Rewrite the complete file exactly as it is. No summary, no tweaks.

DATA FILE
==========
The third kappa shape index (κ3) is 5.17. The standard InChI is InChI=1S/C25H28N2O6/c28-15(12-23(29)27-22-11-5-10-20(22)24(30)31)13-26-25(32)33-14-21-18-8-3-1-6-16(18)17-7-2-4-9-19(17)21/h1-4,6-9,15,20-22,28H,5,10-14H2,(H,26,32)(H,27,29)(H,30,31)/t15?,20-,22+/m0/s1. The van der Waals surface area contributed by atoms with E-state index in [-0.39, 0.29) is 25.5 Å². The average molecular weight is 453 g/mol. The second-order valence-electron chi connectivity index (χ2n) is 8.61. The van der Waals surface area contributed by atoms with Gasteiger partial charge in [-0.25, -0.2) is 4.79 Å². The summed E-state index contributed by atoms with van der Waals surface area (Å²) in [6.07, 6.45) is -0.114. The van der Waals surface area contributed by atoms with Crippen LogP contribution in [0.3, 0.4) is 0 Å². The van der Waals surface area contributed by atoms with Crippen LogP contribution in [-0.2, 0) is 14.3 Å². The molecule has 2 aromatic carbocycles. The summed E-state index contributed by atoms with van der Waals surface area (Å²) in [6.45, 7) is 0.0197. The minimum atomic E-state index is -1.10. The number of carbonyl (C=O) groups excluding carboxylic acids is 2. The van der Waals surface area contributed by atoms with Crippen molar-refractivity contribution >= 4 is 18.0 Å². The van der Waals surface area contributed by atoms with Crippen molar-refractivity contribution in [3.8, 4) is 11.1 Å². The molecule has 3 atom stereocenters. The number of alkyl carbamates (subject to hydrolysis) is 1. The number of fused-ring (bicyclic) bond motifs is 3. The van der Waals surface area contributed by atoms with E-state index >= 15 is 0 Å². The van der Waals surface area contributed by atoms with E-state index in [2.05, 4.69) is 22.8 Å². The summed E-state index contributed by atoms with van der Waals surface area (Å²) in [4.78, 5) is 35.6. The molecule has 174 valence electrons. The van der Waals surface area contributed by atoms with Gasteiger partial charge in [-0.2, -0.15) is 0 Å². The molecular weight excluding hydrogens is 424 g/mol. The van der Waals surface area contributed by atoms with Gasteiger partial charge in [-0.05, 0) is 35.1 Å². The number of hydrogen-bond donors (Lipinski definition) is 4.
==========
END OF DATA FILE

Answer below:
The third kappa shape index (κ3) is 5.17. The standard InChI is InChI=1S/C25H28N2O6/c28-15(12-23(29)27-22-11-5-10-20(22)24(30)31)13-26-25(32)33-14-21-18-8-3-1-6-16(18)17-7-2-4-9-19(17)21/h1-4,6-9,15,20-22,28H,5,10-14H2,(H,26,32)(H,27,29)(H,30,31)/t15?,20-,22+/m0/s1. The van der Waals surface area contributed by atoms with E-state index in [-0.39, 0.29) is 25.5 Å². The average molecular weight is 453 g/mol. The second-order valence-electron chi connectivity index (χ2n) is 8.61. The van der Waals surface area contributed by atoms with Gasteiger partial charge in [-0.25, -0.2) is 4.79 Å². The summed E-state index contributed by atoms with van der Waals surface area (Å²) in [6.07, 6.45) is -0.114. The van der Waals surface area contributed by atoms with Crippen LogP contribution in [0.3, 0.4) is 0 Å². The van der Waals surface area contributed by atoms with Crippen LogP contribution in [-0.2, 0) is 14.3 Å². The molecule has 2 aromatic carbocycles. The summed E-state index contributed by atoms with van der Waals surface area (Å²) in [6.45, 7) is 0.0197. The minimum atomic E-state index is -1.10. The number of carbonyl (C=O) groups excluding carboxylic acids is 2. The van der Waals surface area contributed by atoms with Crippen molar-refractivity contribution >= 4 is 18.0 Å². The van der Waals surface area contributed by atoms with Crippen molar-refractivity contribution in [3.8, 4) is 11.1 Å². The molecule has 3 atom stereocenters. The number of alkyl carbamates (subject to hydrolysis) is 1. The number of fused-ring (bicyclic) bond motifs is 3. The van der Waals surface area contributed by atoms with E-state index >= 15 is 0 Å². The van der Waals surface area contributed by atoms with E-state index in [2.05, 4.69) is 22.8 Å². The summed E-state index contributed by atoms with van der Waals surface area (Å²) in [4.78, 5) is 35.6. The molecule has 174 valence electrons. The van der Waals surface area contributed by atoms with Gasteiger partial charge in [-0.2, -0.15) is 0 Å². The molecular weight excluding hydrogens is 424 g/mol. The van der Waals surface area contributed by atoms with Gasteiger partial charge in [-0.05, 0) is 35.1 Å². The number of hydrogen-bond donors (Lipinski definition) is 4.